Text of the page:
Do traders need to worry about the "wash sale" rule? If so, what does the IRS require in order to claim the designation of trader? Is it based on number of trades, or something else? Thanks, Jitender S. Sarpal


The wash sale rule prevents taxpayers from claiming a loss on securities if the exact same ("substantially identical" in tax parlance) securities are purchased within 30 days of the sale. In other words, if you sell 100 shares of


at a loss on March 30, but also buy 100 shares either 30 days before the sale or within 30 days after, the Internal Revenue Service won't allow you to claim the loss on that sale. The loss is really disallowed only temporarily -- the basis of the new shares is adjusted to reflect the money lost in the sale, so the loss is accounted for when the new shares are sold.

Sorry, Jitender, but the wash sale rule applies to all classes of taxpayers, including corporations. The only exception is made for securities dealers for losses sustained in business transactions. (And don't even think about claiming you're a dealer: Dealers hold an inventory of securities to sell to others, and report their profits as business income and losses under special tax rules. If you need to ask, you're not a dealer.)

As to your second question, the IRS hasn't issued clear-cut rules as to when someone can claim trader status. Generally, the definition of trader (for these purposes) is someone who buys and sells securities in an effor to profit from daily price swings, whereas "investors" buy and sell securities for long-term capital gains and short-term income. For more on the distinctions between traders and investors, see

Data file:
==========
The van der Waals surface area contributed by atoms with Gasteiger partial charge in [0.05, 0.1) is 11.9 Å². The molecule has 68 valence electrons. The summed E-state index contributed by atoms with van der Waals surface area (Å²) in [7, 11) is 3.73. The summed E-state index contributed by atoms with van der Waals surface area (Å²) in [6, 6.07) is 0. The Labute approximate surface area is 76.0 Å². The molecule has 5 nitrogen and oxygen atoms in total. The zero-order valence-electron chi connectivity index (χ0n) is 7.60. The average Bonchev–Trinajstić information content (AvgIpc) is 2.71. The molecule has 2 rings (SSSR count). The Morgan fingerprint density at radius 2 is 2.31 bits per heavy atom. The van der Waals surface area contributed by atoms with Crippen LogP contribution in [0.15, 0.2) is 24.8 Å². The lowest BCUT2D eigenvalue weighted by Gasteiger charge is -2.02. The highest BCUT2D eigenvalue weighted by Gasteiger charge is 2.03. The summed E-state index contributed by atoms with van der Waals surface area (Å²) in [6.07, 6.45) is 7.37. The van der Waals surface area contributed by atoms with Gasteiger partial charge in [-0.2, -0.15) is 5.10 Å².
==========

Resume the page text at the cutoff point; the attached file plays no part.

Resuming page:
Sour Stocks are More Taxing on Investors Than Traders.

Beverly, I've had an IRA question that I haven't seen addressed (and if you did previously and I missed it, I apologize). I'm a retiree, via disability, 44 years old. I live humbly off my pension income, plus dividends, interest and hopefully capital gains. Am I able to contribute to an IRA (regular or Roth) though I have no work income? I've tried finding this out through reading the IRS guides, but remain somewhat confused regarding the answer. Thanks,
Gordie DickinsonGrants Pass, OR


Unfortunately, the rules are pretty clear -- you can only contribute

earned income

to an IRA, be it a traditional IRA or a Roth. In other words, you can't take your pension income or dividend payout and put it into an IRA.

If you want to stash some extra money in your IRA, though, you can consider part-time or freelance work. But barring work income, you won't be able to contribute to an IRA.